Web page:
The Second Cup coffee shop at Lakeshore and Stavebank is a bit of a landmark in Port Credit. It caught my eye once before – a long time ago and under very different lighting conditions. On this occasion the lighting is flat. The back-lighting reflects the sky onto the pavement. The cross-walk, and the reflections on it, provide a nice lead-in to the woman with the red umbrella.
She is not in the original photo. I borrowed her from another shot. Quick tip: If you are gathering material for a street scene, take lots of “people” shots on the same day. Figures will seldom be exactly where you want them in you composition so its handy to have an inventory of people shots taken from the same locale, under the same lighting conditions, to insert as needed. You can do so literally (by photo-shopping them in) or just by sketching them in and having several photos arranged around your easel as reference while you paint. Figures borrowed from photos taken on a different day will seldom sit as comfortably in your scene.
The underpainting is, as usual, darker than the intended finished piece and the colours are considerably warmer:
As I work on the underpainting, I am thinking ahead to the final piece. For instance, I made a mental note that the façade of the coffee shop is not uniformly lit, despite the flat lighting conditions. The top right is distinctly lighter than the lower left. The cross-walk shows reflections from the coffee shop and the phone booths of course. But even the sections in full light are not uniformly lit. It is more intense near the sidewalk and fades as it comes closer to the viewer. It is barely noticeable in the photo, but if I exaggerate it a bit, it may draw the eye in more dramatically. The building on the right, I want to push back into the distance – more so than appears from the photo. Doing this will add to the atmospheric effect I think. With this in mind, I don’t go as dark with the underpainting of this building as I otherwise might.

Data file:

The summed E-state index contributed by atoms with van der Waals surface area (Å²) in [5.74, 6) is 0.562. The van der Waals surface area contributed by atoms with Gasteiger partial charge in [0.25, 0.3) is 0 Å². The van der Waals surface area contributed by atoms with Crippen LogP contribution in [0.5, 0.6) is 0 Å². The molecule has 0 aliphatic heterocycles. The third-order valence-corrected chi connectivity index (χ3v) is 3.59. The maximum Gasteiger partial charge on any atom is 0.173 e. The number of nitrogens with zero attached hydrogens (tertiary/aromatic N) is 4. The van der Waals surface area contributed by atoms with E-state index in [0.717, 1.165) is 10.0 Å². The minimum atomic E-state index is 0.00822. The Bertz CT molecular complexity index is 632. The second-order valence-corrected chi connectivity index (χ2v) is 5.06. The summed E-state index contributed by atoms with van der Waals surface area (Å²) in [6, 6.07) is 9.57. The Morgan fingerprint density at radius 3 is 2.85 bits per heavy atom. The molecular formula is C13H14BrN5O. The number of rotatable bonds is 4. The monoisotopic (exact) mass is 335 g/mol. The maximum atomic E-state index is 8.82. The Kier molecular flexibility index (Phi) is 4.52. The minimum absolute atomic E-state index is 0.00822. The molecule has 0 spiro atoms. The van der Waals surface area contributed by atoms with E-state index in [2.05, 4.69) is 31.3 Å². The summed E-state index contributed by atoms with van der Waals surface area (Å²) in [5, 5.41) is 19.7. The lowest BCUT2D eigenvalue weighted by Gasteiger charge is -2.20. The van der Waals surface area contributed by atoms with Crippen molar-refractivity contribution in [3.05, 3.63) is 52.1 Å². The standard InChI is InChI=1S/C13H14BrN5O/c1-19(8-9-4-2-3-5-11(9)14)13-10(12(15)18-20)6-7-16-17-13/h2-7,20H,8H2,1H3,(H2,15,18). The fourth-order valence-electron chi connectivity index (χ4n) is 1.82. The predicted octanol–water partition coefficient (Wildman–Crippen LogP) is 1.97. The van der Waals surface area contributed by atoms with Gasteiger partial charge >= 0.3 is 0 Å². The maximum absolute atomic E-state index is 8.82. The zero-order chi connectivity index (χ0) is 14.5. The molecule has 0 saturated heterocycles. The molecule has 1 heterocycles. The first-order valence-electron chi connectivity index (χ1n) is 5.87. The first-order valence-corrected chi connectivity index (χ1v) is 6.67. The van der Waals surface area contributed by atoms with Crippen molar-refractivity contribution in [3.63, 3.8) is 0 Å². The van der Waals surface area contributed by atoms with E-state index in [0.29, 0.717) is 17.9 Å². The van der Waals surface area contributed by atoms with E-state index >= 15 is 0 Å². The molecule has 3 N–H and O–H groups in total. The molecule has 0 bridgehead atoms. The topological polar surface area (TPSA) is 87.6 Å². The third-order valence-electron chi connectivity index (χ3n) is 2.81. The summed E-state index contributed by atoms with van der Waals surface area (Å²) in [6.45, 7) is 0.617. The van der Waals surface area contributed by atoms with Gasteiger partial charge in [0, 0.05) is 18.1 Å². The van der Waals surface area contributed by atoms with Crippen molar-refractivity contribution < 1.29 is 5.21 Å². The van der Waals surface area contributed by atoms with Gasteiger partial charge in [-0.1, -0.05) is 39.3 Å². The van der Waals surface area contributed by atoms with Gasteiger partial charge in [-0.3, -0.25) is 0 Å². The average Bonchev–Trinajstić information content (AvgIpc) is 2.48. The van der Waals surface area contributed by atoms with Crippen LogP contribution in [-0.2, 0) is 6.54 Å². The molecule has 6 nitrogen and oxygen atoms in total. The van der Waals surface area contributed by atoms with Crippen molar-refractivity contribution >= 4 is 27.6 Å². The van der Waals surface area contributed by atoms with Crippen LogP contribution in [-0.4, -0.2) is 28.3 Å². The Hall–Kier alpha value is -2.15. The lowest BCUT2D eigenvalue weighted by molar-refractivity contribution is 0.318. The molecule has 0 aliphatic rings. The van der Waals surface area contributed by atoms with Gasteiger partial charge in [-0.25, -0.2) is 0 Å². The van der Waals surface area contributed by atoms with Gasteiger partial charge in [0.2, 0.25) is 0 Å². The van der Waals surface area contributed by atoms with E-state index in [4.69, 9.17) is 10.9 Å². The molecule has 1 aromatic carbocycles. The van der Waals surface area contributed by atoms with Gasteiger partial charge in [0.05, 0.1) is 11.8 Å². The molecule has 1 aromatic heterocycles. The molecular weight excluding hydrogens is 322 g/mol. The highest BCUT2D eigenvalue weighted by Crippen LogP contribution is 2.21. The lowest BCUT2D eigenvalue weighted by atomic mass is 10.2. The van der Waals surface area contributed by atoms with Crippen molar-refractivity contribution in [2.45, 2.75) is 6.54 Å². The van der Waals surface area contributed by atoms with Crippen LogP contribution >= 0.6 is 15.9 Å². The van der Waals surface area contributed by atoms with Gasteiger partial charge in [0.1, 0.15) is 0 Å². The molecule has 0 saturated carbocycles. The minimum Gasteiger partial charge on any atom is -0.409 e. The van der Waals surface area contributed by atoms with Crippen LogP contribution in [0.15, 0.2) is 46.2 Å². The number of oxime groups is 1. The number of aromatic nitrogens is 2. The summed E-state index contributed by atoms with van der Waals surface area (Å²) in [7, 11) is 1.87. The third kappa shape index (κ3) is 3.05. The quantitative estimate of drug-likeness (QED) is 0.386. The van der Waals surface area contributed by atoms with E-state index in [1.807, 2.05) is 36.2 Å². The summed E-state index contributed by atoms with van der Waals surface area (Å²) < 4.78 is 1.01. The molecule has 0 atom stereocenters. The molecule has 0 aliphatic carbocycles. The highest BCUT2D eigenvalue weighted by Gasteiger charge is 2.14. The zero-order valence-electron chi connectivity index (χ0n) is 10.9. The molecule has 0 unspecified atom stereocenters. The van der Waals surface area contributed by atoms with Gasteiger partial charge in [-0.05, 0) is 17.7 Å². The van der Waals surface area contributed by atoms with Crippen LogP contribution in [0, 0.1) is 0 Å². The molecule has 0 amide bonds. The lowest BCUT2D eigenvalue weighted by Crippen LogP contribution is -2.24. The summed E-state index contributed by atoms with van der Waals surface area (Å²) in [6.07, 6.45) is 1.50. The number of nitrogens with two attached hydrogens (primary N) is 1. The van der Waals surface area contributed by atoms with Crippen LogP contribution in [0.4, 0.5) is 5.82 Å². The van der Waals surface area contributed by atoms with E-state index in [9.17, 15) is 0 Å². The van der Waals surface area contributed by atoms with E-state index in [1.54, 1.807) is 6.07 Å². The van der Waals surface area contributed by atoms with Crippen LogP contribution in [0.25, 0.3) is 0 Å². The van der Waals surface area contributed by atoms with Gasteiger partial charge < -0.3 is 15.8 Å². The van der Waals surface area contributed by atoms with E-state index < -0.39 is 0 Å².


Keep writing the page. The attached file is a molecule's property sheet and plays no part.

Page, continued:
Once you’re done going dark, it’s time to get bright. When you start to work on a dark canvas, any paint you apply can look bright – almost white. So it’s often a good idea to start the next stage at the brightest spot. The lower sky in this case. Once these lights are established, gauging your mid-tones will be much easier.
The sky, bottom left, is almost pure lemon yellow and white, with the merest traces of cad red and cobalt blue. In the other corner, the sky is a deeper blue-grey (cobalt blue; touch of Cad Red). How do you go from lemon yellow to cobalt blue without getting green in between? The secret is to blend visually rather than literally. If you juxtaposition very pale tints of each that are of identical value, the eye will not perceive the transition. Once safely over on the blue side, you can then proceed to deepen the colour as needed.
The finished piece. Getting the “right” value and colour temperature for the façade of the coffee shop was important. The red umbrella acts as a natural focal point. To give a hint of reflected light from the umbrella, I also added a few tiny swatches of red around the face and arm (or where they would approximately be in a more detailed painting!).
A big Thank You to Karen for the in-progress shots!